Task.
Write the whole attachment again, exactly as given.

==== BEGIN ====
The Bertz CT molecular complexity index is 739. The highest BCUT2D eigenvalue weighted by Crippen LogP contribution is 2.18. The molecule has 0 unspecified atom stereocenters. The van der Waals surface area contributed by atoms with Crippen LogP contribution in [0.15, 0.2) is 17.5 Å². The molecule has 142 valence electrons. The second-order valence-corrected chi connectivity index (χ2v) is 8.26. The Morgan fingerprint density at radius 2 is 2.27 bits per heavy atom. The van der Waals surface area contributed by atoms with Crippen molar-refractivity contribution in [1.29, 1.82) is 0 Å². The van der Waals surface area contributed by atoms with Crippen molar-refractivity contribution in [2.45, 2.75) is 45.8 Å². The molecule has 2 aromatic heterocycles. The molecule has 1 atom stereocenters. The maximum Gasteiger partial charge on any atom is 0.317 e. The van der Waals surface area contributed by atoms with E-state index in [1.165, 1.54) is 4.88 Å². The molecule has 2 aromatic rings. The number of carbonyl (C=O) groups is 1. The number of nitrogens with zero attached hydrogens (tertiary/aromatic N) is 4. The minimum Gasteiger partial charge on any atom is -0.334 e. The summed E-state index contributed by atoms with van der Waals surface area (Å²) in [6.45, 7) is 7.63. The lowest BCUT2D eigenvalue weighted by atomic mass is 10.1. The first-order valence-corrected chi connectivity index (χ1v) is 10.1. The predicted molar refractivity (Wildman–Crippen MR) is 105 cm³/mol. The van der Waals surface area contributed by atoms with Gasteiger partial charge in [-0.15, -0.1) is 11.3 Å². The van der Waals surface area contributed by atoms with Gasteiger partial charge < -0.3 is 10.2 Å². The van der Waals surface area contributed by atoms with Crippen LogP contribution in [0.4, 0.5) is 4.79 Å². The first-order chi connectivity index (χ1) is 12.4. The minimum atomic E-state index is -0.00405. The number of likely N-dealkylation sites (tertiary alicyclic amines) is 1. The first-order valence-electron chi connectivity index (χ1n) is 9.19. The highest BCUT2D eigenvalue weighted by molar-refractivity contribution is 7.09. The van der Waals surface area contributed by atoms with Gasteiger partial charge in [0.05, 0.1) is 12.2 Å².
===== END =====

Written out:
The Bertz CT molecular complexity index is 739. The highest BCUT2D eigenvalue weighted by Crippen LogP contribution is 2.18. The molecule has 0 unspecified atom stereocenters. The van der Waals surface area contributed by atoms with Crippen LogP contribution in [0.15, 0.2) is 17.5 Å². The molecule has 142 valence electrons. The second-order valence-corrected chi connectivity index (χ2v) is 8.26. The Morgan fingerprint density at radius 2 is 2.27 bits per heavy atom. The van der Waals surface area contributed by atoms with Crippen molar-refractivity contribution in [1.29, 1.82) is 0 Å². The van der Waals surface area contributed by atoms with Crippen molar-refractivity contribution in [2.45, 2.75) is 45.8 Å². The molecule has 2 aromatic heterocycles. The molecule has 1 atom stereocenters. The maximum Gasteiger partial charge on any atom is 0.317 e. The van der Waals surface area contributed by atoms with E-state index in [1.165, 1.54) is 4.88 Å². The molecule has 2 aromatic rings. The number of carbonyl (C=O) groups is 1. The number of nitrogens with zero attached hydrogens (tertiary/aromatic N) is 4. The minimum Gasteiger partial charge on any atom is -0.334 e. The summed E-state index contributed by atoms with van der Waals surface area (Å²) in [6.45, 7) is 7.63. The lowest BCUT2D eigenvalue weighted by atomic mass is 10.1. The first-order valence-corrected chi connectivity index (χ1v) is 10.1. The predicted molar refractivity (Wildman–Crippen MR) is 105 cm³/mol. The van der Waals surface area contributed by atoms with Gasteiger partial charge in [-0.15, -0.1) is 11.3 Å². The van der Waals surface area contributed by atoms with Gasteiger partial charge < -0.3 is 10.2 Å². The van der Waals surface area contributed by atoms with Crippen LogP contribution in [0.4, 0.5) is 4.79 Å². The first-order chi connectivity index (χ1) is 12.4. The minimum atomic E-state index is -0.00405. The number of likely N-dealkylation sites (tertiary alicyclic amines) is 1. The first-order valence-electron chi connectivity index (χ1n) is 9.19. The highest BCUT2D eigenvalue weighted by molar-refractivity contribution is 7.09. The van der Waals surface area contributed by atoms with Gasteiger partial charge in [0.05, 0.1) is 12.2 Å².